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During your working life, you’ve probably contributed a significant amount of money to Social Security through payroll deductions.  From time to time you receive notices from Social Security about your earnings history and projected benefits, and, if you’re in your 60’s or older, you are probably already collecting benefits.

Most people don’t give a lot of thought to Social Security.  Is there anything to think about?  — yes, there is, and it could be very meaningful.

It helps to have some understanding of how Social Security actually works, and then we can look at some strategies to maximize your benefits, or obtain benefits for your family members.


When you work and FICA taxes are deducted from your paycheck, you earn credits toward Social Security retirement benefits.  You can earn up to four credits per year, based upon the amount you earn, up to the annual earnings limit ($113,700 in 2013).  Even if you earn more than the earnings limit, you will still receive only four credits.  Once you receive forty credits (at least ten years employment), you are fully insured and eligible to receive Social Security retirement benefits.

The retirement benefits that you will receive from Social Security are based on two principal factors:  your earnings history, and the age when you begin collecting your benefits.

The determination of your benefits begins with a calculation of your average monthly earnings (indexed for inflation).   For this purpose, Social Security uses the amount that you earned during your 35 best (i.e., highest earning) years of employment, and divides that amount by 420 (35 years x 12 months).   If you didn’t have 35 years of employment, then the amount added in for some of the years will be zero.

As a simple example, if your total earnings indexed for inflation over your best 35 years were $1,260,000, then your Average Indexed Monthly Earnings (“AIME”) would be $3,000.

Based on your AIME, Social Security determines your monthly benefit, called your Primary Insurance Amount (“PIA”) under a formula which changes a bit from year to year.  If you are eligible for benefits in 2014, your PIA will be the sum of:

(a)  90 percent of the first $816 of your AIME, plus

(b)  32 percent of your AIME over $816 and through $4,917, plus

(c)   15 percent of your AIME over $4,917.

Using the same simple example from above, if your AIME were $3,000, then your PIA would be $734.40 (90% of $816) + 32% of $2.183 ($3,000 minus $817) or $698.56, for a total PIA of $1,432.96.  This is the benefit amount that Social Security would pay on a monthly basis (not including cost of living adjustments) at Full Retirement Age.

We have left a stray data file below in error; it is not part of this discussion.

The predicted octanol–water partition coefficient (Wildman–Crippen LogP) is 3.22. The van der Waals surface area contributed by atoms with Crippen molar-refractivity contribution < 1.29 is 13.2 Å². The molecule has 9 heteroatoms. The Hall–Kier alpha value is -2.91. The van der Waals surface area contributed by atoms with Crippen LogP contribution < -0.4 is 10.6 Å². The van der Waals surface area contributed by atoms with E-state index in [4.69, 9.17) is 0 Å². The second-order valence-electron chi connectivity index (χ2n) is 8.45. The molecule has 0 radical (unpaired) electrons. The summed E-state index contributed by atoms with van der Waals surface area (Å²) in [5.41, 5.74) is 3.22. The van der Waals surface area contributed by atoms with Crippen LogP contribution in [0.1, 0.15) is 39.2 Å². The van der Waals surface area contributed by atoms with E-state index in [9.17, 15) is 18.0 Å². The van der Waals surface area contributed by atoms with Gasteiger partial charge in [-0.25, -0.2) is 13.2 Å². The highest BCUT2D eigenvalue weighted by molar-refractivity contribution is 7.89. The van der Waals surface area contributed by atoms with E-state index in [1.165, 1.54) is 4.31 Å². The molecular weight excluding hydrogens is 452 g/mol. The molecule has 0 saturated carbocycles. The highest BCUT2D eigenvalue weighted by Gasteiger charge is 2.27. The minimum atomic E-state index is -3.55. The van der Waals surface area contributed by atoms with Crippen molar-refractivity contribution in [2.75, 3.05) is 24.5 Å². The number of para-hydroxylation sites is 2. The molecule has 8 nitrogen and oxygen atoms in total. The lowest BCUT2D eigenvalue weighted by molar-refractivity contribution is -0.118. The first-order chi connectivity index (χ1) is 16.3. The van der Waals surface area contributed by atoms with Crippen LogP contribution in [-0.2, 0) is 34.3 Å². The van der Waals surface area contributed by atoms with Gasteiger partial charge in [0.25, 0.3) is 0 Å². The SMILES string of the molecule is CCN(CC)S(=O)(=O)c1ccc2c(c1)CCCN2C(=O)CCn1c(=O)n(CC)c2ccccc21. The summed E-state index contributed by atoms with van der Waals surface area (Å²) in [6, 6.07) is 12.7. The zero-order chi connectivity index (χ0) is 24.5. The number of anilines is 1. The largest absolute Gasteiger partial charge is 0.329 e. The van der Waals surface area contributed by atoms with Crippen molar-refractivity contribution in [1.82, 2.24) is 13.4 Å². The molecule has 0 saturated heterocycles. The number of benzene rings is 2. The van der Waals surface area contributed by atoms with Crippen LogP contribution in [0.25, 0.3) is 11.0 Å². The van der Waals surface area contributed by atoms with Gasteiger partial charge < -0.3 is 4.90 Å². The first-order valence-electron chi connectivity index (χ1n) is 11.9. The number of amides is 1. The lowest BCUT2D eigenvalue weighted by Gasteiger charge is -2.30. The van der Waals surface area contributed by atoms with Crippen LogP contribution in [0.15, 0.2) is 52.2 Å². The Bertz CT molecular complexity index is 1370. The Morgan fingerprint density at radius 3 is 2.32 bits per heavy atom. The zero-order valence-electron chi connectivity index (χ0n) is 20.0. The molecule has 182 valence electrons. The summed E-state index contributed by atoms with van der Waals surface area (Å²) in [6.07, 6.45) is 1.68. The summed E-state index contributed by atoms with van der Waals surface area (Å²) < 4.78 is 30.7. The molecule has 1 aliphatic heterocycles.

Under the Social Security laws, Full Retirement Age has increased over the years due to rising life expectancies.  You can find your Full Retirement Age on the table below:

The Year You Were Born

1937 or earlier

1938 – 1942

1943 – 1954

1955 – 1959

1960 or after

Your Full Retirement Age


65 + 2 months for each year after 1937


66 + 2 months for each year after 1954


You don’t have to wait until Full Retirement Age to begin collecting your benefits.  You can start as early as age 62.  You can also delay your benefits until as late as age 70.


Now let’s look at some strategies that you might use to increase your benefits.

When to start

As soon as Social Security benefits are available – currently at age 62 – many people want to start collecting this additional income immediately.  When to begin taking Social Security benefits can be an extremely important decision in your retirement planning.  Here’s why:

If you start collecting before Full Retirement Age, you will permanently reduce the amount of your monthly benefit.  For example, if your Full Retirement Age is 66, but you start collecting at age 62, your benefits will be permanently reduced by 25%.  If you can afford to wait (for example, because you are still working, or your spouse has a job), you may want to consider carefully before asking for your benefits.

On the other side of Full Retirement Age, if you wait to collect, you will permanently increase the amount of your monthly benefit, and by a lot.  The amount of your benefit will increase 8% each year.  So, for example, if your Full Retirement Age is 66, but you wait until age 70 to start collecting, your monthly benefit will increase 32% above your Primary Insurance Amount (PIA).